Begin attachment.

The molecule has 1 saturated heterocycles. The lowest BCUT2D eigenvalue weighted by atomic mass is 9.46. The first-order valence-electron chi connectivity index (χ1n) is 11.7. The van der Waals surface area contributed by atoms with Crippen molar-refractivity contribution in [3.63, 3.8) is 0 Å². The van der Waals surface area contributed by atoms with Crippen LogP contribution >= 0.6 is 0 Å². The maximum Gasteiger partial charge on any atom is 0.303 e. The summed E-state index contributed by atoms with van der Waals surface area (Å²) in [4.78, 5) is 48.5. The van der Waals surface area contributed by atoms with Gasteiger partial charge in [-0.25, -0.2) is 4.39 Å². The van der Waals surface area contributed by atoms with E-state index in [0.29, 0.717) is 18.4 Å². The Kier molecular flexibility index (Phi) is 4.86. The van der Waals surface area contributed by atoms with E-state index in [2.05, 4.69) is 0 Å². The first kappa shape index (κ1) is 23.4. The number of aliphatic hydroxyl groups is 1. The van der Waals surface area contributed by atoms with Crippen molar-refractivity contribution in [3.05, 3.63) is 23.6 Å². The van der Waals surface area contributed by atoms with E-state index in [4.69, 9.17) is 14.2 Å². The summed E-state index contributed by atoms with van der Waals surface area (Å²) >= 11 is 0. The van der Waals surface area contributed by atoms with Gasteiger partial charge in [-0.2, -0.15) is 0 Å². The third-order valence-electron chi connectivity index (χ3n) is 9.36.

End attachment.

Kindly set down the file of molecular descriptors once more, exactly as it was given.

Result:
The molecule has 1 saturated heterocycles. The lowest BCUT2D eigenvalue weighted by atomic mass is 9.46. The first-order valence-electron chi connectivity index (χ1n) is 11.7. The van der Waals surface area contributed by atoms with Crippen molar-refractivity contribution in [3.63, 3.8) is 0 Å². The van der Waals surface area contributed by atoms with Crippen LogP contribution >= 0.6 is 0 Å². The maximum Gasteiger partial charge on any atom is 0.303 e. The summed E-state index contributed by atoms with van der Waals surface area (Å²) in [4.78, 5) is 48.5. The van der Waals surface area contributed by atoms with Gasteiger partial charge in [-0.25, -0.2) is 4.39 Å². The van der Waals surface area contributed by atoms with E-state index in [0.29, 0.717) is 18.4 Å². The Kier molecular flexibility index (Phi) is 4.86. The van der Waals surface area contributed by atoms with E-state index in [2.05, 4.69) is 0 Å². The first kappa shape index (κ1) is 23.4. The number of aliphatic hydroxyl groups is 1. The van der Waals surface area contributed by atoms with Crippen molar-refractivity contribution in [3.05, 3.63) is 23.6 Å². The van der Waals surface area contributed by atoms with E-state index in [4.69, 9.17) is 14.2 Å². The summed E-state index contributed by atoms with van der Waals surface area (Å²) >= 11 is 0. The van der Waals surface area contributed by atoms with Gasteiger partial charge in [-0.2, -0.15) is 0 Å². The third-order valence-electron chi connectivity index (χ3n) is 9.36.